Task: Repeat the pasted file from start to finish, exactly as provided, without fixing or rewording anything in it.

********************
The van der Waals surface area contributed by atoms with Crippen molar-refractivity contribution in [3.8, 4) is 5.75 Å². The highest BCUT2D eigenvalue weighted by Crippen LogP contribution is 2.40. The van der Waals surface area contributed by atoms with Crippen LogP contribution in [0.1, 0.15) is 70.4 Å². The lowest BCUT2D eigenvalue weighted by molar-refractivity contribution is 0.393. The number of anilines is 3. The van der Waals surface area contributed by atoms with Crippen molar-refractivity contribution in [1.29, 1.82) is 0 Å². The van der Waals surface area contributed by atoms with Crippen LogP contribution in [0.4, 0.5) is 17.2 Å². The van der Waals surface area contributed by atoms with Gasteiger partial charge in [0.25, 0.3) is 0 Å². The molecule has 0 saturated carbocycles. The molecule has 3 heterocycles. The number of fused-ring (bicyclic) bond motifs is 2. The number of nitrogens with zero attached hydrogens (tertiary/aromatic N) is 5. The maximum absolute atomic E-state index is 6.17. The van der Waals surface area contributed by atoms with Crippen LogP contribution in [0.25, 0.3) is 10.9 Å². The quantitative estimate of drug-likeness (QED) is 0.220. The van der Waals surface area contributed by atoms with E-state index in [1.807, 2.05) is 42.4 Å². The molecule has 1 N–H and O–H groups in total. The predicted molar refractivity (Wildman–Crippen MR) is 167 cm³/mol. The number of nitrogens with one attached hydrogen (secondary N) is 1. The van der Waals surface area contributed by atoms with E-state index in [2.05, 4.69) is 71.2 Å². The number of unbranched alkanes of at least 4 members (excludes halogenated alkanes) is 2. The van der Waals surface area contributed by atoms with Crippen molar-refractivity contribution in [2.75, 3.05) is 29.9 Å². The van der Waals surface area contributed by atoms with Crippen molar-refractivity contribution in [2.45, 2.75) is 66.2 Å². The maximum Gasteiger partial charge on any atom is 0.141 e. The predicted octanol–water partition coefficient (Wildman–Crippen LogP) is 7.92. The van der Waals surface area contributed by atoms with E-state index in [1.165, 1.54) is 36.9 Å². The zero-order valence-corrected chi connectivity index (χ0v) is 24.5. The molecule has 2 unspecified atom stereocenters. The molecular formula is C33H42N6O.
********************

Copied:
The van der Waals surface area contributed by atoms with Crippen molar-refractivity contribution in [3.8, 4) is 5.75 Å². The highest BCUT2D eigenvalue weighted by Crippen LogP contribution is 2.40. The van der Waals surface area contributed by atoms with Crippen LogP contribution in [0.1, 0.15) is 70.4 Å². The lowest BCUT2D eigenvalue weighted by molar-refractivity contribution is 0.393. The number of anilines is 3. The van der Waals surface area contributed by atoms with Crippen molar-refractivity contribution in [1.29, 1.82) is 0 Å². The van der Waals surface area contributed by atoms with Crippen LogP contribution in [0.4, 0.5) is 17.2 Å². The van der Waals surface area contributed by atoms with Gasteiger partial charge in [0.25, 0.3) is 0 Å². The molecule has 0 saturated carbocycles. The molecule has 3 heterocycles. The number of fused-ring (bicyclic) bond motifs is 2. The number of nitrogens with zero attached hydrogens (tertiary/aromatic N) is 5. The maximum absolute atomic E-state index is 6.17. The van der Waals surface area contributed by atoms with Crippen LogP contribution in [0.25, 0.3) is 10.9 Å². The quantitative estimate of drug-likeness (QED) is 0.220. The van der Waals surface area contributed by atoms with E-state index in [1.807, 2.05) is 42.4 Å². The molecule has 1 N–H and O–H groups in total. The predicted molar refractivity (Wildman–Crippen MR) is 167 cm³/mol. The number of nitrogens with one attached hydrogen (secondary N) is 1. The van der Waals surface area contributed by atoms with E-state index in [2.05, 4.69) is 71.2 Å². The number of unbranched alkanes of at least 4 members (excludes halogenated alkanes) is 2. The van der Waals surface area contributed by atoms with Crippen molar-refractivity contribution in [2.75, 3.05) is 29.9 Å². The van der Waals surface area contributed by atoms with Crippen molar-refractivity contribution in [2.45, 2.75) is 66.2 Å². The maximum Gasteiger partial charge on any atom is 0.141 e. The predicted octanol–water partition coefficient (Wildman–Crippen LogP) is 7.92. The van der Waals surface area contributed by atoms with E-state index in [1.165, 1.54) is 36.9 Å². The zero-order valence-corrected chi connectivity index (χ0v) is 24.5. The molecule has 2 unspecified atom stereocenters. The molecular formula is C33H42N6O.